Tuesday, November 16, 2010
Everwood's Gregory Smith is a producer of Sony's road comedy "Wieners"
The setup is satire and then almost slapstick comedy. Dr. Dwayne (Darrell Hammond), an obvious caricature of Dr. Phil, publicly humiliates Joel (Fran Kranz) on his shoe, wondering how a college graduate could do so poorly. (The economy, stupid – a good point, potentially.) Joel doesn’t look so bad in that scene physically.
But soon he teams up with pals Wyatt (Kenan Thompson) and Ben (Zachary Levi) to make a cross country road trip in Wyatt’s Wiener Wagon (I thought of Ayn Rand’s “Wyatt’s Torch”) to LA to storm on to the Dr. Dwayne set and “beat him up.” The Wiener Wagon is cute to look at, maybe a bit phallic; the guys try to give away the hot dogs, until they get pickppcketed, and then they have to sell the wieners like they were Trump Apprentice candidates. (But there's no one to fire them.)
Joel starts looking a bit unkempt during the trip, but it’s Ben who spices things up. Most of us know Zachary Levi as the clumsy, gentle and shy giant (and macho-looking) nerdy “Chuck” in the NBC comedy series (enlisted as a spy because of an unusual ability and incident in college, and usually wearing a dress white shirt not tucked in). But here, well, yes, he dances in one bar scene on the trip, and unfortunately, he’s “thmooth”. He must have been rendered for this movie. He just looks wrong. There is a sequence where he writes on the belly of another guy, which makes Joel “suspicious.” It’s only in the end credits that we learn that Ben is officially gay. (Chuck is straight, but the NBC series would work even better if he were gay.)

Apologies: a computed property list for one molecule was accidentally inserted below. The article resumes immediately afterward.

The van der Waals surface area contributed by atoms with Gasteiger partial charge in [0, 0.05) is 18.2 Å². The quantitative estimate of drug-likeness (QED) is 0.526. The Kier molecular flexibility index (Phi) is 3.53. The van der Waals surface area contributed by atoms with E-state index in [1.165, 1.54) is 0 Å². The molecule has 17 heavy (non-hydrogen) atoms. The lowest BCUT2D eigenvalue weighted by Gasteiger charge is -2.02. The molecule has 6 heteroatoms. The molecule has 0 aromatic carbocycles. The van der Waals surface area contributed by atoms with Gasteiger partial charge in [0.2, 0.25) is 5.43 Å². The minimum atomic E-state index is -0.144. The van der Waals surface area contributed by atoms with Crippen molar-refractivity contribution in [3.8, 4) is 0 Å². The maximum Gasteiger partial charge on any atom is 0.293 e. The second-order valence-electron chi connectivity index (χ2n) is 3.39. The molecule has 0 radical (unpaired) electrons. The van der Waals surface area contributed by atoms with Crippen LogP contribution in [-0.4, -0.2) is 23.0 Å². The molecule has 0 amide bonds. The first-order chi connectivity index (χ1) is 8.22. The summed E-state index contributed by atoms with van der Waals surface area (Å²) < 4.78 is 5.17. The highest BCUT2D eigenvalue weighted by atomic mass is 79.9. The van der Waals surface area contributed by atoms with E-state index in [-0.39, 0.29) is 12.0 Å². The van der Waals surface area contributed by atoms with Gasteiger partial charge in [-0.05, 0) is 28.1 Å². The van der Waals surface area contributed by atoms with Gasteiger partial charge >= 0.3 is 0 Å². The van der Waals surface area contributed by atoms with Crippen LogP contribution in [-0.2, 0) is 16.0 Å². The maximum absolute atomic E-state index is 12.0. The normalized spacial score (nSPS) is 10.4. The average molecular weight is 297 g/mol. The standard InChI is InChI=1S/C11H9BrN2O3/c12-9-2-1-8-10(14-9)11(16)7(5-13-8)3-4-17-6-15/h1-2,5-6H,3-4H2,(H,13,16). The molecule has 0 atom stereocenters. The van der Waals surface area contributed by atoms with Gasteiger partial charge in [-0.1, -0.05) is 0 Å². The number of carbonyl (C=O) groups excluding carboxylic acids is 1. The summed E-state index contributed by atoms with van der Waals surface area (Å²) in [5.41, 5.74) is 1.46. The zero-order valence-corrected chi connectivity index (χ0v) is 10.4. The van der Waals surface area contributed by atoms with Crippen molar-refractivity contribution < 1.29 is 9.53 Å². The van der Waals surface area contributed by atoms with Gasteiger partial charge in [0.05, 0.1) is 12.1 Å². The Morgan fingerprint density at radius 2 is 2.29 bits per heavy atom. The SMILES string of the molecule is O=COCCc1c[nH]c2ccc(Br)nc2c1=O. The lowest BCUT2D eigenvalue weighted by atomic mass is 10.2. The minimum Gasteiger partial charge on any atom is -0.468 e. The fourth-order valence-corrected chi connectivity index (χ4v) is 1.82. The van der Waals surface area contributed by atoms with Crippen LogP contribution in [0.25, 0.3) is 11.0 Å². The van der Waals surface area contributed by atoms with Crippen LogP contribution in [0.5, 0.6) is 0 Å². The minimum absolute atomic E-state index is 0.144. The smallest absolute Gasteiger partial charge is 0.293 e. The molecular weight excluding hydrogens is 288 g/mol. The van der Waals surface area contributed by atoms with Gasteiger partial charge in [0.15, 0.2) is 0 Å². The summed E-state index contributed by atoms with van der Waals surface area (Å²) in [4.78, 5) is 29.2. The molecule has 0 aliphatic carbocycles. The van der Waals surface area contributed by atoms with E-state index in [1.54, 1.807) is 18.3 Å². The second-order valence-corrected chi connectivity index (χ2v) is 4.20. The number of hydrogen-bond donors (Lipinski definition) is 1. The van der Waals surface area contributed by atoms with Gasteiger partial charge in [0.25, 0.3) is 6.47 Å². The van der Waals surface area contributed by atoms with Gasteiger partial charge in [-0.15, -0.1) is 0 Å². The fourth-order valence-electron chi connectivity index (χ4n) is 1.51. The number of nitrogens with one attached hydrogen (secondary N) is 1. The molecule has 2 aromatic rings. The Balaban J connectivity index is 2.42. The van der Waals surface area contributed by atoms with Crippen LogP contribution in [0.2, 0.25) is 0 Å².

Chris Pratt (who played "Bright" alongside Gregory Smith in "Everwood") has a brief role in this film. Pratt and Smith both appeared at the King of Prussia Mall near Philadelphia in August 2005.
This film (93 min, R) was shot in Utah, although the Hollywood sign and Capitol Records appear at the end.
Sony Screen Gems (or "Junior Columbia") is one of Sony’s companies for independent film (particularly small genre films), and has three facilities, in New York, Atlanta, and North Carolina, website here.